‘Cuts to essential services is the reality without GST’
The presidents of the three top-spending committees in the States – Al Brouard at Health, Andrea Dudley-Owen at Education, and Rob Prow at Home Affairs – have teamed up to write an open letter explaining why a goods and services tax will be essential to continue to provide the services that islanders want
IT IS important that we set out clearly from the outset that we write about the impending debate on securing Guernsey’s financial future as three individual States members, albeit with a special interest as the presidents of the States’ three largest-spending committees.
And we’ll get right to the point.
We do not want to cut services that we think are essential. And we don’t think you want us to either.
In fact, based on what we hear from members of the community who contact us daily, you actually want more services. Our phones and emails are constantly buzzing with islanders who challenge us on the services that our committees deliver, and the number of those messages calling for us to provide less for the community is next-to-none. People want more from the States, not less.
In Health, people want us to provide more services on-island and shorter waiting times for the services we already provide. They want to access all available drugs. They want more nurses, more carers and more support for elderly islanders who need care packages, and people want us to reduce or remove charges.
In Education, islanders tell us they want more teachers, small schools and smaller class sizes. They want all schools to be able to access everything their children and young people need and make the best use of modern technology to deliver quality education.
In Home Affairs, people tell us they want more police officers to enable increased community policing, more resources to address sexual abuse and violence against women and girls, reforms to justice policy, and increased capacity to fight financial crime to safeguard our main industry.
Managing budgets and identifying savings are bread-and-butter committee responsibilities and something we all focus on, all the time – striving to get more bang for each taxpayer buck. But demands are ever-increasing, often due to external factors. Events such as Covid, Brexit, the war in Ukraine and global requirements such as those imposed by Moneyval, the EU (data protection et al) and the OECD, increased regulation and improvements in best practice. These all bite hard on our very limited resources in addition to the immediate needs of islanders.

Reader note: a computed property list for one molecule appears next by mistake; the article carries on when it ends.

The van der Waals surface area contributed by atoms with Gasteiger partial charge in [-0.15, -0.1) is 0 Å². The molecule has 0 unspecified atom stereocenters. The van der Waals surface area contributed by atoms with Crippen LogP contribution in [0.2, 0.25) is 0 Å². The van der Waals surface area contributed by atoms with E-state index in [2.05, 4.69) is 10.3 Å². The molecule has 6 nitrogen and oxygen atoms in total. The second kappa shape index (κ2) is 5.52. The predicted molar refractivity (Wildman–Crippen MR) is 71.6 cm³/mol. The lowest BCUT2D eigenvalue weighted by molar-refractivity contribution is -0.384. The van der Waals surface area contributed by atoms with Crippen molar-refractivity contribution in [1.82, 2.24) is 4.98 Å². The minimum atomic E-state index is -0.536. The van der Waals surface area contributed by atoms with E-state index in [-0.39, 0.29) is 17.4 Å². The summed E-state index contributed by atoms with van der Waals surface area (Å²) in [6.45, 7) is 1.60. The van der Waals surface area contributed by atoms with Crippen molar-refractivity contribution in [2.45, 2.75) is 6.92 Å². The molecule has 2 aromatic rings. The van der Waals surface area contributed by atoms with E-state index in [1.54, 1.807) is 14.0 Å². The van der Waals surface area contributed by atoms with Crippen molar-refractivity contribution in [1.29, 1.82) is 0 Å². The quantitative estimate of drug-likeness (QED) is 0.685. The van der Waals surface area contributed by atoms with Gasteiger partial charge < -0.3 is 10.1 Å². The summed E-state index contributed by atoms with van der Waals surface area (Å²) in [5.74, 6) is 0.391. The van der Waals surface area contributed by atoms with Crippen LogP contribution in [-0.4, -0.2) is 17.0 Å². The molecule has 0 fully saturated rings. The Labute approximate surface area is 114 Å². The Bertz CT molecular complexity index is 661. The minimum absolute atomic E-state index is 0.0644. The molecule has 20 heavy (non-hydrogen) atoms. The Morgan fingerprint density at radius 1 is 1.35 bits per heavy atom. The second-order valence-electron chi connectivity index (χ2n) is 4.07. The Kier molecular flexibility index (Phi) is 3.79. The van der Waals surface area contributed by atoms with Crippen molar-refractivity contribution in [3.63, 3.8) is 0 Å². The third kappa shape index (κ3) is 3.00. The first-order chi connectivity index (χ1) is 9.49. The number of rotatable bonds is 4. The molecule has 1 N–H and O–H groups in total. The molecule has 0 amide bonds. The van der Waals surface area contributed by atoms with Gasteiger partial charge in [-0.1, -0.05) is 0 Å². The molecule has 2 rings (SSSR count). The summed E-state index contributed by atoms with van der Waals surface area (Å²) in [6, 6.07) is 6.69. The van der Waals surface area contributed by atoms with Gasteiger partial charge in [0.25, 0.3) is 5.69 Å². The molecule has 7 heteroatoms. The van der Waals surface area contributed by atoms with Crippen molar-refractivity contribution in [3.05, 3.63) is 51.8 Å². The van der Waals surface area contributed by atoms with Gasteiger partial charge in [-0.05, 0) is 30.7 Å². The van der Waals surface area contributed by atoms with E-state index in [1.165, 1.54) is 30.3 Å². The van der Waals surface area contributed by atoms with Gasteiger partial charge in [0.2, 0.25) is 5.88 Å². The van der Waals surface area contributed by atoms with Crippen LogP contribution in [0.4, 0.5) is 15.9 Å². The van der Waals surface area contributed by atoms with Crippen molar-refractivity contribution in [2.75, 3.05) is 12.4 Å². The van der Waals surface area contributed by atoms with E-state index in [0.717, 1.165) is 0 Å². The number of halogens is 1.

It is important to understand that the three committees we lead are intrinsically linked and that cutting services in one can exponentially increase costs in another or both in the immediate and long term.
For example, in Education, a reduction in pastoral and educational support within school for a vulnerable teenager, might impact their ability to achieve and see success. If this young person doesn’t see school as a place of success and aspiration where they’re nurtured, and they become involved in anti-social behaviour, this could result in them having an interrupted education and result in additional costs for Home dealing with a justice matter.
Low achievement and involvement with the criminal justice system could lead to poor outcomes for that young person and a longer-term impact on their health and wellbeing and their ability to contribute positively to society. It’s a sad situation, but also a costly one.
Our experience shows us the States cannot currently keep up with the demand for the services that islanders want and expect. And we’re not talking about raising money so that the States can get bigger and provide all things, to all people – we’re largely talking about maintaining services as they become more expensive, because more people need them, particularly in Health as our population ages.
Nobody wants to put up tax or introduce new taxes but the huge deficit in public finances is undeniable and, with an ageing demographic, it’s only going to grow. We hope you didn’t elect us to simply tell you what you want to hear. We believe States members are elected to examine the facts and make the best decisions possible on behalf of the community, for the long-term benefit of the community, even if they’re deeply unpopular.
We recognise that ‘No to GST’ has a certain allure. But it’s just a slogan. If P&R were simply proposing to introduce GST, none of us would support it. We suspect you’d struggle to find a single States member who would. As a standalone tax GST is regressive and disproportionately impacts the poorest members of the community, but that’s not what is on the table.
The committee is proposing a package of measures, including:
. A new 15% tax band on everyone’s income up to £30,000 which benefits the lowest-paid the most.
. An increase in the personal income tax allowance of £600 which will reduce people’s bill by £120 a year.